National population mapping from sparse survey data: A hierarchical Bayesian modeling framework to account for uncertainty

Population estimates are critical for government services, development projects, and public health campaigns. Such data are typically obtained through a national population and housing census. However, population estimates can quickly become inaccurate in localized areas, particularly where migration or displacement has occurred. Some conflict-affected and resource-poor countries have not conducted a census in over 10 y. We developed a hierarchical Bayesian model to estimate population numbers in small areas based on enumeration data from sample areas and nationwide information about administrative boundaries, building locations, settlement types, and other factors related to population density. We demonstrated this model by estimating population sizes in every 10- m grid cell in Nigeria with national coverage. These gridded population estimates and areal population totals derived from them are accompanied by estimates of uncertainty based on Bayesian posterior probabilities. The model had an overall error rate of 67 people per hectare (mean of absolute residuals) or 43% (using scaled residuals) for predictions in out-of-sample survey areas (approximately 3 ha each), with increased precision expected for aggregated population totals in larger areas. This statistical approach represents a significant step toward estimating populations at high resolution with national coverage in the absence of a complete and recent census, while also providing reliable estimates of uncertainty to support informed decision making.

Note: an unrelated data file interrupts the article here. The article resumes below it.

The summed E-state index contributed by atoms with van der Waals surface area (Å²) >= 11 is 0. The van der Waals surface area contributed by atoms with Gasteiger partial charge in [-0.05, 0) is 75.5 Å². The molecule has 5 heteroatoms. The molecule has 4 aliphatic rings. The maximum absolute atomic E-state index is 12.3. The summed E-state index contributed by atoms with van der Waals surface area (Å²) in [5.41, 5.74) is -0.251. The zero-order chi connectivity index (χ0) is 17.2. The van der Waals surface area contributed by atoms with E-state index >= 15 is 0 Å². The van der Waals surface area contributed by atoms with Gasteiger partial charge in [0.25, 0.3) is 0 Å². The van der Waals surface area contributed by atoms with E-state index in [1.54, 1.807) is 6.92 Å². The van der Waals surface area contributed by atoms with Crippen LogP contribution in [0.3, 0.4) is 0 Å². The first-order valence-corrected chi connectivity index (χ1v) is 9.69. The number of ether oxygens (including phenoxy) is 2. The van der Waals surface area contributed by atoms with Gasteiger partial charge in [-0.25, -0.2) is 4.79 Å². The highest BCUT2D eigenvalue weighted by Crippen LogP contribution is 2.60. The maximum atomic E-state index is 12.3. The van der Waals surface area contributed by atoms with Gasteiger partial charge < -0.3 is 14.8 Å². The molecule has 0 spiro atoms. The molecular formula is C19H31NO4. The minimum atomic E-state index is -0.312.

Authors Douglas R. Leasure, Warren C. Jochem, Eric M. Weber, Vincent Seaman, Andrew J. Tatem
Source PNAS
Published 2020
Full publication

More publications

The Population Seen from Space: When Satellite Images Come to the Rescue of the Census

Great steps have been made in recent decades in observing the Earth from the sky. Landscapes and infrastructure can now be mapped at an extremely fine spatial scale. These data—particularly useful to geographers—can also benefit demographers. By combining observations of […]

Rethinking Education for Sustainable Development [Chapter 9]

This book explores how education can be used as a tool to promote sustainability practices as the world faces huge challenges related to climate change and public health. GRID3 contributed to Chapter 9, “Building Capacity for Geospatial Data-Driven Education Planning”.

High-resolution estimates of social distancing feasibility, mapped for urban areas in sub-Saharan Africa

Social distancing has been widely-implemented as a public health measure during the COVID-19 pandemic. Despite widespread application of social distancing guidance, the feasibility of people adhering to such guidance varies in different settings, influenced by population density, the built environment […]